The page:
Hearing & Communication

Hearing and communication is at the heart of our work. Royal Dutch Kentalis is the pre-eminent specialist in the area of diagnostics, care and education for persons who are deaf, hard-of-hearing or deafblind, and to those who have a language impairment. With or without an intellectual disability or autism. 


How can inclusive education work for the deaf learner? What does it take to change from the special education paradigm to the inclusive education paradigm? Which steps help to improve hearing-aid service delivery to hard of hearing persons? We bridge the gap between research and practice, by translating theory in everyday needs and skills.

You're deaf if you have a hearing loss of ninety decibels or more. This means that Deaf children and adults are those that without assistive devices have little to none residual hearing. Some people are born deaf, but your hearing may decline later in life (age deafness). It also happens that people suddenly become deaf in one or both ears.

Hard of hearing people are those who without assistive devices have limited but functional residual hearing. A person who is not able to hear as well as someone with normal hearing – hearing thresholds of 25 dB or better in both ears – is said to have hearing loss. Hearing loss may be mild, moderate, severe or profound.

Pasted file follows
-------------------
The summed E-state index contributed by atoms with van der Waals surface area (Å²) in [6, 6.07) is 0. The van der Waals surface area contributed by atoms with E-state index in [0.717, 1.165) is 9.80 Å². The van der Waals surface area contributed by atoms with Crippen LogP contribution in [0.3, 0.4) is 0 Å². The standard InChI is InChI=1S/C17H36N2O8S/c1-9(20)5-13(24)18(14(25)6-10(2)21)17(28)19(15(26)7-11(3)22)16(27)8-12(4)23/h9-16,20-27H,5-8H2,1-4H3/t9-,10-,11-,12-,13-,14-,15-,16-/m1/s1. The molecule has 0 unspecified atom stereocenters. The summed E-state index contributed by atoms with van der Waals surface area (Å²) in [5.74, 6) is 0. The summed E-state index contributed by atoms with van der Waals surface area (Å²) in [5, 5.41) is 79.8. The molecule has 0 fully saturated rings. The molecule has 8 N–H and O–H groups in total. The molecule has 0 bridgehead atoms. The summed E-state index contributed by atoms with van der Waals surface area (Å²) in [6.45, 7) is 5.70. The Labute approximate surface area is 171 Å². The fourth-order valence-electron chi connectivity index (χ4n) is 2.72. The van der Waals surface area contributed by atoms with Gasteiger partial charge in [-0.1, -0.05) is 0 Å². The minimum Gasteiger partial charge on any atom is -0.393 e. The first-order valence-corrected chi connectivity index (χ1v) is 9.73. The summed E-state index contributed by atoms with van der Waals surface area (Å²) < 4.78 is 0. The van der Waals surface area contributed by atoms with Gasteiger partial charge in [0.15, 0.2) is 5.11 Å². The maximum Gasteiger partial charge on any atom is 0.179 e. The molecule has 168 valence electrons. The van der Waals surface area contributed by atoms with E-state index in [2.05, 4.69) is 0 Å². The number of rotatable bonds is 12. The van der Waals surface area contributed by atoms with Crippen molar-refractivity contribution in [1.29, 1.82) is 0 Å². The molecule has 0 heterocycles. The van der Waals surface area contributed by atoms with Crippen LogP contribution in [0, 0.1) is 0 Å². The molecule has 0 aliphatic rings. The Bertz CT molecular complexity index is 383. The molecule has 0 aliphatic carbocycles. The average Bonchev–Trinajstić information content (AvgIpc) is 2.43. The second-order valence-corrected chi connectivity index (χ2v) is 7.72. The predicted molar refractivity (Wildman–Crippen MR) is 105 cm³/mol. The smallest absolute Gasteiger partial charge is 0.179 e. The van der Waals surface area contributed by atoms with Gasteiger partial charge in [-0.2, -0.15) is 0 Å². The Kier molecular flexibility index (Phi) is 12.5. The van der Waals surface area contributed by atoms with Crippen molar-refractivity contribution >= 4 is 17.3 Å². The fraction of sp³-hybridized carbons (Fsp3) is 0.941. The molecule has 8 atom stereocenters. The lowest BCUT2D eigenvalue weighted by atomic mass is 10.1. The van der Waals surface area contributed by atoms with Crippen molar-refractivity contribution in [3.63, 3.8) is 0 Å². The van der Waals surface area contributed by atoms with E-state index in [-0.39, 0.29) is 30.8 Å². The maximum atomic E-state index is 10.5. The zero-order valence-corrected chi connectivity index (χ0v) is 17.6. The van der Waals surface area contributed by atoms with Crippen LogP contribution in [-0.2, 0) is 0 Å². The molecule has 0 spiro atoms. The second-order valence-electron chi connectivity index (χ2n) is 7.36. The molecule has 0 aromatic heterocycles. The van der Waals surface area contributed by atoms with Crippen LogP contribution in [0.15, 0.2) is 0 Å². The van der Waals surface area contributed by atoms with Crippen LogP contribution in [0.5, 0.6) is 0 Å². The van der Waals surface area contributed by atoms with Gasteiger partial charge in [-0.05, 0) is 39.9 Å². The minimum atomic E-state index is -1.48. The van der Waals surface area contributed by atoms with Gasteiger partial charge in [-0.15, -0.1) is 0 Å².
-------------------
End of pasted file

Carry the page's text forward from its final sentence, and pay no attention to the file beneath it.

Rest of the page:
Deafblindness comes in many shapes and forms. Some people are entirely deaf and blind, some are visually impaired and deaf or hard of hearing and blind. Sometimes deafblindness is congenital, sometimes it occurs later in life.

Seven percent of the population has a Speech Language Impairment (SLI). SLI is a neurological developmental impairment, with a genetical component. People with SLI have difficulties in developing their language, whereas the general development, hearing and intelligence show no problems.

An autism spectrum disorder (ASD) consist of a range of conditions characterized by some degree of impaired social behaviour, communication and language, and a narrow range of interests and activities that are both unique to the individual and carried out repetitively.

Tips for communication

We all communicate differently. Everyone has different needs and strengths. We’ve put together a list of tips to help parents, carers, friends and family, colleagues and professionals who are usefull for meaningful communication.